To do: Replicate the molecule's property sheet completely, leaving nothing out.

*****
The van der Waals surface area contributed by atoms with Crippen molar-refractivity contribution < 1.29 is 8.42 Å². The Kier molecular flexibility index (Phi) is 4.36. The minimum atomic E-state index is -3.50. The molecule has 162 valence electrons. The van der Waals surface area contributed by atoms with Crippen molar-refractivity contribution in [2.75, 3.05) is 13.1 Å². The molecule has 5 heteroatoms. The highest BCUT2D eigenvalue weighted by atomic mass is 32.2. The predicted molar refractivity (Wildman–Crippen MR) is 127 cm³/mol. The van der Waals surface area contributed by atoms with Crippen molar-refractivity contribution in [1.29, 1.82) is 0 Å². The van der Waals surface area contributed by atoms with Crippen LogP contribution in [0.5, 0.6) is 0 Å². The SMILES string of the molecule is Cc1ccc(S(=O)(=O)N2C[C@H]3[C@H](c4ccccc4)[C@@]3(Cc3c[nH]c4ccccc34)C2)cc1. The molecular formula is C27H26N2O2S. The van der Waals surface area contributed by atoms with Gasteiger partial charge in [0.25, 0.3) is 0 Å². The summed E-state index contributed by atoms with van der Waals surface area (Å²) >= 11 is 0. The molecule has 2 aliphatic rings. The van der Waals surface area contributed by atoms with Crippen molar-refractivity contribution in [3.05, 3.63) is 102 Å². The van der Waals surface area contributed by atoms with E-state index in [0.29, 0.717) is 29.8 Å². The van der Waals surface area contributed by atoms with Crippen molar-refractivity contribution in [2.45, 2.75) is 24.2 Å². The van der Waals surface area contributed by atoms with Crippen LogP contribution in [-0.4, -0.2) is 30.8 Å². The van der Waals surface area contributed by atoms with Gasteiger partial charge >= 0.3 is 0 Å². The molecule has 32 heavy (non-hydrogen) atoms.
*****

The van der Waals surface area contributed by atoms with Crippen molar-refractivity contribution < 1.29 is 8.42 Å². The Kier molecular flexibility index (Phi) is 4.36. The minimum atomic E-state index is -3.50. The molecule has 162 valence electrons. The van der Waals surface area contributed by atoms with Crippen molar-refractivity contribution in [2.75, 3.05) is 13.1 Å². The molecule has 5 heteroatoms. The highest BCUT2D eigenvalue weighted by atomic mass is 32.2. The predicted molar refractivity (Wildman–Crippen MR) is 127 cm³/mol. The van der Waals surface area contributed by atoms with Crippen molar-refractivity contribution in [1.29, 1.82) is 0 Å². The van der Waals surface area contributed by atoms with Crippen LogP contribution in [0.5, 0.6) is 0 Å². The SMILES string of the molecule is Cc1ccc(S(=O)(=O)N2C[C@H]3[C@H](c4ccccc4)[C@@]3(Cc3c[nH]c4ccccc34)C2)cc1. The molecular formula is C27H26N2O2S. The van der Waals surface area contributed by atoms with Gasteiger partial charge in [0.25, 0.3) is 0 Å². The summed E-state index contributed by atoms with van der Waals surface area (Å²) >= 11 is 0. The molecule has 2 aliphatic rings. The van der Waals surface area contributed by atoms with Crippen molar-refractivity contribution in [3.05, 3.63) is 102 Å². The van der Waals surface area contributed by atoms with E-state index in [0.29, 0.717) is 29.8 Å². The van der Waals surface area contributed by atoms with Crippen molar-refractivity contribution in [2.45, 2.75) is 24.2 Å². The van der Waals surface area contributed by atoms with Crippen LogP contribution in [-0.4, -0.2) is 30.8 Å². The van der Waals surface area contributed by atoms with Gasteiger partial charge >= 0.3 is 0 Å². The molecule has 32 heavy (non-hydrogen) atoms.